Indian food never goes out of fashion, and Lion has recently introduced a range of Indian sauces that, it says, “provide the perfect base for a whole variety of dishes”. The range includes spiced lemon dressing, tamarind sauce and sweet chilli sauce. “The sauces, many of them handmade, were developed by chefs to make it simple to create Indian-influenced dishes that are a little different from the usual fare,” says company ambassador Ben Bartlett.
According to wholesale company Creed Foodservice, there are key things to look out for in any sauce. “When choosing a stock or sauce, caterers should always read the label,” says Rob Owen, executive business development chef.
“You should be looking for a clean deck of ingredients. It is also always a good sign when the first ingredient on the label mirrors what the flavour of the stock is – for example, beef stock should have beef as the primary ingredient, thus ensuring you get a true flavour.”
Essential Cuisine, meanwhile, is keen to highlight its sauce collection. “It’s integral, when designing a stock product, to find the compromise between something that can, with minimal prep, be used straight out of the pot, but can also be personalised, allowing those with the requisite time and skill to get creative,” says Chris Dickinson, innovation development chef. “This ethos is perfectly encapsulated in the Sauce Collection – a three-strong range of concentrated bases in peppercorn, wild mushroom and lobster flavours.”
Then there’s Nowt Poncy, with its range of sauces – from arrabbiata to Creole – which are handcooked in the company’s kitchen in Lancashire, and which it says contain “no nasty additives”, preservatives or refined sugar.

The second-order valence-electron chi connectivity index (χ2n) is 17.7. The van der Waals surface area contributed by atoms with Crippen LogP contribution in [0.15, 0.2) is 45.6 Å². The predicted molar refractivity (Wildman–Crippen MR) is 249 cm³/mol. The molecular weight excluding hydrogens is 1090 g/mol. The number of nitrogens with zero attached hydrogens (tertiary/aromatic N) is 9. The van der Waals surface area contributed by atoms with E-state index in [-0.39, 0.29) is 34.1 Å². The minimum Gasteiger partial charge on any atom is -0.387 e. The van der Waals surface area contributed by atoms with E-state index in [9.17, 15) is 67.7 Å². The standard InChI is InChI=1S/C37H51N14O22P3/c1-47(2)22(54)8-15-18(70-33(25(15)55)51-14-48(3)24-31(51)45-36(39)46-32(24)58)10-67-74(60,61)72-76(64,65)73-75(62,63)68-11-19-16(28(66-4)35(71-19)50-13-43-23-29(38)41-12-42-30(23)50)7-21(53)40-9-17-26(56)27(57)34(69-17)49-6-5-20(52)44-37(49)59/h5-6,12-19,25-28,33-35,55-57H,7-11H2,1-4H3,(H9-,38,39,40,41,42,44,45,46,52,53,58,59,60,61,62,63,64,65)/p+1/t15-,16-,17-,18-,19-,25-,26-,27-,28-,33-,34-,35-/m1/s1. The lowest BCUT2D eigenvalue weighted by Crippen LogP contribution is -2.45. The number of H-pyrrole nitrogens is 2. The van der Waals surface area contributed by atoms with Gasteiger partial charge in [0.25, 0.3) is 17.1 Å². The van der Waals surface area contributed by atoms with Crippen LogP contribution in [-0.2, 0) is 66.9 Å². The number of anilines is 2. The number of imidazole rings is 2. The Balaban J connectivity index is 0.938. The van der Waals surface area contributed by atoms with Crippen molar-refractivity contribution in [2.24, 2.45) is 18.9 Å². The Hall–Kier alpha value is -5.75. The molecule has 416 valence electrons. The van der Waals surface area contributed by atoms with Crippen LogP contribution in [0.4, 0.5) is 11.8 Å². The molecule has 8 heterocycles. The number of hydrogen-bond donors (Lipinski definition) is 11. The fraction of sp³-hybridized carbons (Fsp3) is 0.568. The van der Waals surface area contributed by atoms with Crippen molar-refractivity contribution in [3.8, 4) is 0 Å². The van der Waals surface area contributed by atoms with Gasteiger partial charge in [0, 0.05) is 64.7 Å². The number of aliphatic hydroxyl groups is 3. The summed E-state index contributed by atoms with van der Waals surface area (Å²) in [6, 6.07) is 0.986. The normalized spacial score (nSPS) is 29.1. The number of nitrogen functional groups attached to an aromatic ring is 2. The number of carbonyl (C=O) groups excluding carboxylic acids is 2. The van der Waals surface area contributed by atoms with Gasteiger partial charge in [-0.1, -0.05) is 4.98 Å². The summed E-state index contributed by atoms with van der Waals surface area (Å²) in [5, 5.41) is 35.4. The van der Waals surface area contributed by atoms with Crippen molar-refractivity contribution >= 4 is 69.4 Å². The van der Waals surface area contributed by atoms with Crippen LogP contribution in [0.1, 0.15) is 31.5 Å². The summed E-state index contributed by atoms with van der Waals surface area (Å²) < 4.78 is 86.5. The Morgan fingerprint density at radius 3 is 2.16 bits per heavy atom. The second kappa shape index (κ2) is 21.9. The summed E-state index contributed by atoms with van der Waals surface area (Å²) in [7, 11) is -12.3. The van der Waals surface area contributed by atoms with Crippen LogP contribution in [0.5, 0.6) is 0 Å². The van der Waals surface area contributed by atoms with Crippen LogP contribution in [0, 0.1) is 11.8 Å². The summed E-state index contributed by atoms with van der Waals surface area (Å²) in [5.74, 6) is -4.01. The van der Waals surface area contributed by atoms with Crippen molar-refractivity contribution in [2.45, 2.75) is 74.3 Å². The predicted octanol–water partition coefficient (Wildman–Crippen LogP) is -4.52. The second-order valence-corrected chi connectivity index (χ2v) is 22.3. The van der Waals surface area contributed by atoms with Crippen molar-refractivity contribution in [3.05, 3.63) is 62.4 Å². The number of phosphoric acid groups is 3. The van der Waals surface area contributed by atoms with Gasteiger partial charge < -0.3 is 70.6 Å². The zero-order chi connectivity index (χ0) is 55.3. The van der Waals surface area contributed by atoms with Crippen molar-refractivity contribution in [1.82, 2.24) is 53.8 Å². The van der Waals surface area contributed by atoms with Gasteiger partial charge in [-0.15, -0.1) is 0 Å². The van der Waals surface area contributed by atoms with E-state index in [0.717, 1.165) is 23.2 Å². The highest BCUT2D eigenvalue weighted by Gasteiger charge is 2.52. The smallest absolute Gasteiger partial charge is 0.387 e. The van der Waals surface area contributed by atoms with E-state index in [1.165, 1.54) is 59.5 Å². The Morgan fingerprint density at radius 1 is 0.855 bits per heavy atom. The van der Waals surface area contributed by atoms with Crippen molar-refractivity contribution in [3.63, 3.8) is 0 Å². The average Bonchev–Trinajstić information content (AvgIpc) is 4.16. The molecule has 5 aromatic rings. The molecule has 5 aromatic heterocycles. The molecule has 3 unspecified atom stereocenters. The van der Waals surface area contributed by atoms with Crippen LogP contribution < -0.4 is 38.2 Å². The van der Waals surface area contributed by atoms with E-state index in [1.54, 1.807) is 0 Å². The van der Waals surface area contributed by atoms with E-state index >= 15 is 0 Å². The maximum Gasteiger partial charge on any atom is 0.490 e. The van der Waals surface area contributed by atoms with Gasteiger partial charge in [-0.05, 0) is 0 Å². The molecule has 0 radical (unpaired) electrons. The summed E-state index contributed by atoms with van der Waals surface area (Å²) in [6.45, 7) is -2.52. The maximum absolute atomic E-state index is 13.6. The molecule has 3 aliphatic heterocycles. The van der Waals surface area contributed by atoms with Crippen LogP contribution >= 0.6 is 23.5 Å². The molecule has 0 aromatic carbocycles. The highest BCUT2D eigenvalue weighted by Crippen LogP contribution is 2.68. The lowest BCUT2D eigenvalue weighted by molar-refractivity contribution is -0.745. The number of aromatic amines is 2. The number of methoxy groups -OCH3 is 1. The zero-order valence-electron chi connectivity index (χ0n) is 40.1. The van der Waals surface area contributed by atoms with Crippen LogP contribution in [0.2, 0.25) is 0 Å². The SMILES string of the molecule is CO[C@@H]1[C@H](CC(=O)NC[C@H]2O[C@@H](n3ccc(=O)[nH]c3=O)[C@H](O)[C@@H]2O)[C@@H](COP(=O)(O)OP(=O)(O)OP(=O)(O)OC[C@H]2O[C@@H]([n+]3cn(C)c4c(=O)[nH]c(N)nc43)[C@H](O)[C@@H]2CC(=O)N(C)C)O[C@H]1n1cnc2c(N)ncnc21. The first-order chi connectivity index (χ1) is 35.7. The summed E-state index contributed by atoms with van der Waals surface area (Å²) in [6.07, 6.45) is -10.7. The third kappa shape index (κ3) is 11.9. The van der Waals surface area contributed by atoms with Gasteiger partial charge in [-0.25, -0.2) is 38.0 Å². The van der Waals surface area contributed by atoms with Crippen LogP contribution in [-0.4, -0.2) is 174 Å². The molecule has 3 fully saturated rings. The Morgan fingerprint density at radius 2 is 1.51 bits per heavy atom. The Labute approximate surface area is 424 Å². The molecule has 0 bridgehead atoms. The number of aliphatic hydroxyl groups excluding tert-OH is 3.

For those looking to make their own stocks, the VarioCookingCenter from Rational UK could be the right option. It constantly monitors the sauce or stock and the “intelligent cooking technology” is designed to allow even semi-skilled chefs to come up with perfect results. Rational says the VCC cooks four times as fast as conventional cooking appliances, and consumes up to 40% less energy.
Back in Hackney, Miso Tasty has agreed a deal with Chozen Noodle to allow customers to trade up a soy-based broth for one made with miso; after success in three venues, it’s being rolled out nationwide. “I think 60%-70% of people are to trading up, which is great,” says Chung. The miso revolution is picking up pace.
You need to create an account to read this article. It's free and only requires a few basic details.
Already subscribed? Log In